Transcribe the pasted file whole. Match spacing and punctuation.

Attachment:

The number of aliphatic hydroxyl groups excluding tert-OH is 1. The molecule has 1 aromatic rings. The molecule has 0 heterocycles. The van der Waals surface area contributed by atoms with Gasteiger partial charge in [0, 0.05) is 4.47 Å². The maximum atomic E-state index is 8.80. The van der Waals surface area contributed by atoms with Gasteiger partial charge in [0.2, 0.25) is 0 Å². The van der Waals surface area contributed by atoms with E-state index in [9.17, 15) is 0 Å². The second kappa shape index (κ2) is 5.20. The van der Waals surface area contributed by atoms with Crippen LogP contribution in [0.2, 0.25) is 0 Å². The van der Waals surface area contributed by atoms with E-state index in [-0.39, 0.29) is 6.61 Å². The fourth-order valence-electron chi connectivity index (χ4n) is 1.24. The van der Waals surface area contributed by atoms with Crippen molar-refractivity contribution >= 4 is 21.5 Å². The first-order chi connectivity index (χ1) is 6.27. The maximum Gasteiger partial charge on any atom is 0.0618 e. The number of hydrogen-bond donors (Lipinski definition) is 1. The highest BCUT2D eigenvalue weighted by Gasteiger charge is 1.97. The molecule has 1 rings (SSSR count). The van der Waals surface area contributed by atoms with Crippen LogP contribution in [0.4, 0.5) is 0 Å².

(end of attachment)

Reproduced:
The number of aliphatic hydroxyl groups excluding tert-OH is 1. The molecule has 1 aromatic rings. The molecule has 0 heterocycles. The van der Waals surface area contributed by atoms with Gasteiger partial charge in [0, 0.05) is 4.47 Å². The maximum atomic E-state index is 8.80. The van der Waals surface area contributed by atoms with Gasteiger partial charge in [0.2, 0.25) is 0 Å². The van der Waals surface area contributed by atoms with E-state index in [9.17, 15) is 0 Å². The second kappa shape index (κ2) is 5.20. The van der Waals surface area contributed by atoms with Crippen LogP contribution in [0.2, 0.25) is 0 Å². The van der Waals surface area contributed by atoms with E-state index in [-0.39, 0.29) is 6.61 Å². The fourth-order valence-electron chi connectivity index (χ4n) is 1.24. The van der Waals surface area contributed by atoms with Crippen molar-refractivity contribution >= 4 is 21.5 Å². The first-order chi connectivity index (χ1) is 6.27. The maximum Gasteiger partial charge on any atom is 0.0618 e. The number of hydrogen-bond donors (Lipinski definition) is 1. The highest BCUT2D eigenvalue weighted by Gasteiger charge is 1.97. The molecule has 1 rings (SSSR count). The van der Waals surface area contributed by atoms with Crippen LogP contribution in [0.4, 0.5) is 0 Å².